Taking Amartya Sen’s definition of ‘development as freedom’ (economic, social, political), should we privilege some freedoms over others when thinking about developing countries’ development? Is economic growth a precondition for sustainable development or a result of it?
MW: I believe that there is “freedom from” and “freedom to” and that the SDGs should bring together those different freedoms. There are seventeen goals and the one which was the most difficult to agree on was SDG number sixteen on Governance and Rights, and this links back to the Amartya Sen idea of freedom. All freedoms are self-sustained and inter-related and therefore should work together.
I like to break down the SDGs into the “five Ps”: Prosperity (economic growth and livelihoods), People (equity), Planet (environment), Peace and Partnerships (role of private sector and the civil society which are increasingly concerned by SDGs).
It is important to remember that the SDGs are universal; they apply equally to all countries, whatever their level of wealth. There is however a notion of ‘common but differentiated responsibility’ regarding the contribution of states towards these SDGs; they all have the duty to act, but this duty can reasonably be expected to differ from one country to another, in particular when addressing ‘global public goods’ such as the environment, climate change or diseases that cross borders.
LSE’s Jason Hickel critiques the new Sustainable Development Goals. He argues that they are actively dangerous because they lock the global development agenda around a failing economic model. What do you think about that?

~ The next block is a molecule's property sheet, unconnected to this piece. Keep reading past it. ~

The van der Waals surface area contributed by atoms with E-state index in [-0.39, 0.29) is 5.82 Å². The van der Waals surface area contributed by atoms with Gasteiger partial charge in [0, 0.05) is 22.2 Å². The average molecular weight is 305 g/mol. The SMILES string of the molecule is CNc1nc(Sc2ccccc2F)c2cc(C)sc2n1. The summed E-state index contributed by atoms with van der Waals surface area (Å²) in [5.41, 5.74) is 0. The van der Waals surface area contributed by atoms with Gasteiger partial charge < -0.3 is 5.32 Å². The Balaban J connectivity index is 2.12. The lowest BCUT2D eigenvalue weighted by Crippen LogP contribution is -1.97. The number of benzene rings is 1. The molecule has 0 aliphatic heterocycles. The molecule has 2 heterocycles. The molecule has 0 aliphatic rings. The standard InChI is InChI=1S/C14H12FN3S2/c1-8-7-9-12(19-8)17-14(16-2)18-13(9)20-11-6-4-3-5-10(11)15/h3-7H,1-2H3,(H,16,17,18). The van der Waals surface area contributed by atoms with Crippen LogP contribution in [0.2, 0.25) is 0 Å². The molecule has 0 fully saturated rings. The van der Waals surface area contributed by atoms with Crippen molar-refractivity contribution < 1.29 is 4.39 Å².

MW: Whatever economic system a country has, the SDG framework can be applied. Take as one example Ethiopia, where I used to be the British Ambassador, which has a history of strong government and state-led economy. Take as another India, which is a very large, slightly chaotic laissez-faire democracy. Both countries have made excellent progress towards the SDGs (and the Millennium Development Goals before them), with strong economic growth driving a very significant reduction in the numbers of poor people. Some other countries have not had the same levels of economic growth; in others still there has been growth but the benefits have only been felt by a relatively small – and not the poorest – section of the population. Every country has to consider its history to think about future evolutions, but the overall goal remains the same regardless of the system used to get there. The strength of the SDGS is that countries as different as Ghana and Norway, for example, can make use of a single, comprehensive framework to guide their own national plans, and that is what they have done.
Africa is excluded by the way it is included in the global economy (especially through the export of raw materials)… Is the issue not about whether to integrate Africa, but rather how to integrate it? One of the main issues that the continent faces regarding SDGs is how to finance initiatives, so wouldn’t it help if Africa was better integrated in the global economy?